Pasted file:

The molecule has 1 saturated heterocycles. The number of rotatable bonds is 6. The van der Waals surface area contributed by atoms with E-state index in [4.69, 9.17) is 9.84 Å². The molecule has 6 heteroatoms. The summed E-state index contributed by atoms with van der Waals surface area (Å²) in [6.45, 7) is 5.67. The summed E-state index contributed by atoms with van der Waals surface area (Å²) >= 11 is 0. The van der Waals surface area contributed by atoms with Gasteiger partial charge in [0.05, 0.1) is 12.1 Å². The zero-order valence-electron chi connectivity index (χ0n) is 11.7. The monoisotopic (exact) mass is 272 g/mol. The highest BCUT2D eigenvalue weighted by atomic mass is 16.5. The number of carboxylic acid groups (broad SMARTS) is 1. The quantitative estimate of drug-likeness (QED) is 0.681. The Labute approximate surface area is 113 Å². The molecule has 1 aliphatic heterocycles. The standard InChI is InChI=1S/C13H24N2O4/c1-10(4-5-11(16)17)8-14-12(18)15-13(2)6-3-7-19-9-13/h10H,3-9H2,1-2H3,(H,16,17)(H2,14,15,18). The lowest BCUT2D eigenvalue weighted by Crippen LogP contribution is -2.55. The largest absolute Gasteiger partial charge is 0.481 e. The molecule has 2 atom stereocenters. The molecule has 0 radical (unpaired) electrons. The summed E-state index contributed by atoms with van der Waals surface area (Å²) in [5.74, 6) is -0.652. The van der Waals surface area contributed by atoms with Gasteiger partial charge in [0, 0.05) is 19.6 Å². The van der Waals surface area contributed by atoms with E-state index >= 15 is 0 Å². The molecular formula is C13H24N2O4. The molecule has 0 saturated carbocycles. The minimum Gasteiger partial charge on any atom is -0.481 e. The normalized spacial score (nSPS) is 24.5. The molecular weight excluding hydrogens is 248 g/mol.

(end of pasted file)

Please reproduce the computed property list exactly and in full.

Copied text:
The molecule has 1 saturated heterocycles. The number of rotatable bonds is 6. The van der Waals surface area contributed by atoms with E-state index in [4.69, 9.17) is 9.84 Å². The molecule has 6 heteroatoms. The summed E-state index contributed by atoms with van der Waals surface area (Å²) in [6.45, 7) is 5.67. The summed E-state index contributed by atoms with van der Waals surface area (Å²) >= 11 is 0. The van der Waals surface area contributed by atoms with Gasteiger partial charge in [0.05, 0.1) is 12.1 Å². The zero-order valence-electron chi connectivity index (χ0n) is 11.7. The monoisotopic (exact) mass is 272 g/mol. The highest BCUT2D eigenvalue weighted by atomic mass is 16.5. The number of carboxylic acid groups (broad SMARTS) is 1. The quantitative estimate of drug-likeness (QED) is 0.681. The Labute approximate surface area is 113 Å². The molecule has 1 aliphatic heterocycles. The standard InChI is InChI=1S/C13H24N2O4/c1-10(4-5-11(16)17)8-14-12(18)15-13(2)6-3-7-19-9-13/h10H,3-9H2,1-2H3,(H,16,17)(H2,14,15,18). The lowest BCUT2D eigenvalue weighted by Crippen LogP contribution is -2.55. The largest absolute Gasteiger partial charge is 0.481 e. The molecule has 2 atom stereocenters. The molecule has 0 radical (unpaired) electrons. The summed E-state index contributed by atoms with van der Waals surface area (Å²) in [5.74, 6) is -0.652. The van der Waals surface area contributed by atoms with Gasteiger partial charge in [0, 0.05) is 19.6 Å². The van der Waals surface area contributed by atoms with E-state index >= 15 is 0 Å². The molecular formula is C13H24N2O4. The molecule has 0 saturated carbocycles. The minimum Gasteiger partial charge on any atom is -0.481 e. The normalized spacial score (nSPS) is 24.5. The molecular weight excluding hydrogens is 248 g/mol.